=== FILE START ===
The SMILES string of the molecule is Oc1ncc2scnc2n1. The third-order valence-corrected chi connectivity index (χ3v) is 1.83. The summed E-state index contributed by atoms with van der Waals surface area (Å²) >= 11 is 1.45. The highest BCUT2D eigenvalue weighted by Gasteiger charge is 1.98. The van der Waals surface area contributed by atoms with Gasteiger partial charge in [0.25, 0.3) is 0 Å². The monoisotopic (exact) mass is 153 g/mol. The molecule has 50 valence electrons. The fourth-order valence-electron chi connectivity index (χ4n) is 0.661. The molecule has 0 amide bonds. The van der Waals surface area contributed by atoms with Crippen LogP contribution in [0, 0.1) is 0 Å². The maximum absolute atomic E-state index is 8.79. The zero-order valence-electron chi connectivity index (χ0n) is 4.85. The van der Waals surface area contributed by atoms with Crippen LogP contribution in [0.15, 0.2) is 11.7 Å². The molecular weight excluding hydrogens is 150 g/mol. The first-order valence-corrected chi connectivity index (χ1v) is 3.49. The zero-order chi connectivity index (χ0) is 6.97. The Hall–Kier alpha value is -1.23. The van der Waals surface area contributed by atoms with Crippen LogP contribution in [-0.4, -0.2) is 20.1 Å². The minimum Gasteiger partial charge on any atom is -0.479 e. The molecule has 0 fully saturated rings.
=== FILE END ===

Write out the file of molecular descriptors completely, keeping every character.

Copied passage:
The SMILES string of the molecule is Oc1ncc2scnc2n1. The third-order valence-corrected chi connectivity index (χ3v) is 1.83. The summed E-state index contributed by atoms with van der Waals surface area (Å²) >= 11 is 1.45. The highest BCUT2D eigenvalue weighted by Gasteiger charge is 1.98. The van der Waals surface area contributed by atoms with Gasteiger partial charge in [0.25, 0.3) is 0 Å². The monoisotopic (exact) mass is 153 g/mol. The molecule has 50 valence electrons. The fourth-order valence-electron chi connectivity index (χ4n) is 0.661. The molecule has 0 amide bonds. The van der Waals surface area contributed by atoms with Crippen LogP contribution in [0, 0.1) is 0 Å². The maximum absolute atomic E-state index is 8.79. The zero-order valence-electron chi connectivity index (χ0n) is 4.85. The van der Waals surface area contributed by atoms with Crippen LogP contribution in [0.15, 0.2) is 11.7 Å². The molecular weight excluding hydrogens is 150 g/mol. The first-order valence-corrected chi connectivity index (χ1v) is 3.49. The zero-order chi connectivity index (χ0) is 6.97. The Hall–Kier alpha value is -1.23. The van der Waals surface area contributed by atoms with Crippen LogP contribution in [-0.4, -0.2) is 20.1 Å². The minimum Gasteiger partial charge on any atom is -0.479 e. The molecule has 0 fully saturated rings.